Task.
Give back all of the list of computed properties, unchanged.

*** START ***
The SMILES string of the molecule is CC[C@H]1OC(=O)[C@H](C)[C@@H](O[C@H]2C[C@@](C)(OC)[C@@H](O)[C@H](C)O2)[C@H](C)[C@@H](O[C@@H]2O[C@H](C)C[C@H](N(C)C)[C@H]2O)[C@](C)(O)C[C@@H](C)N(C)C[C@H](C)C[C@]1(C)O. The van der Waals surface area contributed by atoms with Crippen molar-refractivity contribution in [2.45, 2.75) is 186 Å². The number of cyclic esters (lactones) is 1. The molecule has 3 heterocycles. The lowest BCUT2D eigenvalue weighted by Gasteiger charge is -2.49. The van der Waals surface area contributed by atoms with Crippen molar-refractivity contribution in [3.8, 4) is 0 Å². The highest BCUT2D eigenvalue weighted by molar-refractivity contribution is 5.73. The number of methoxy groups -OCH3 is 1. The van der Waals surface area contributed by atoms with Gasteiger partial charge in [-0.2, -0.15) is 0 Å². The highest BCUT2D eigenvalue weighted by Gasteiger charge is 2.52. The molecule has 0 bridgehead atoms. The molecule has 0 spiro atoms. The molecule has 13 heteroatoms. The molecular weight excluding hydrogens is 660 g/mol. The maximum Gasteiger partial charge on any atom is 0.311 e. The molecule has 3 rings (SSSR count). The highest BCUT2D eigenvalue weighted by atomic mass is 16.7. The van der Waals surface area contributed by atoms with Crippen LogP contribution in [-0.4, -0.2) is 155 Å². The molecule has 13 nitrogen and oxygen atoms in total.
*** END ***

The SMILES string of the molecule is CC[C@H]1OC(=O)[C@H](C)[C@@H](O[C@H]2C[C@@](C)(OC)[C@@H](O)[C@H](C)O2)[C@H](C)[C@@H](O[C@@H]2O[C@H](C)C[C@H](N(C)C)[C@H]2O)[C@](C)(O)C[C@@H](C)N(C)C[C@H](C)C[C@]1(C)O. The van der Waals surface area contributed by atoms with Crippen molar-refractivity contribution in [2.45, 2.75) is 186 Å². The number of cyclic esters (lactones) is 1. The molecule has 3 heterocycles. The lowest BCUT2D eigenvalue weighted by Gasteiger charge is -2.49. The van der Waals surface area contributed by atoms with Crippen molar-refractivity contribution in [3.8, 4) is 0 Å². The highest BCUT2D eigenvalue weighted by molar-refractivity contribution is 5.73. The number of methoxy groups -OCH3 is 1. The van der Waals surface area contributed by atoms with Gasteiger partial charge in [-0.2, -0.15) is 0 Å². The highest BCUT2D eigenvalue weighted by Gasteiger charge is 2.52. The molecule has 0 bridgehead atoms. The molecule has 0 spiro atoms. The molecule has 13 heteroatoms. The molecular weight excluding hydrogens is 660 g/mol. The maximum Gasteiger partial charge on any atom is 0.311 e. The molecule has 3 rings (SSSR count). The highest BCUT2D eigenvalue weighted by atomic mass is 16.7. The van der Waals surface area contributed by atoms with Crippen LogP contribution in [-0.4, -0.2) is 155 Å². The molecule has 13 nitrogen and oxygen atoms in total.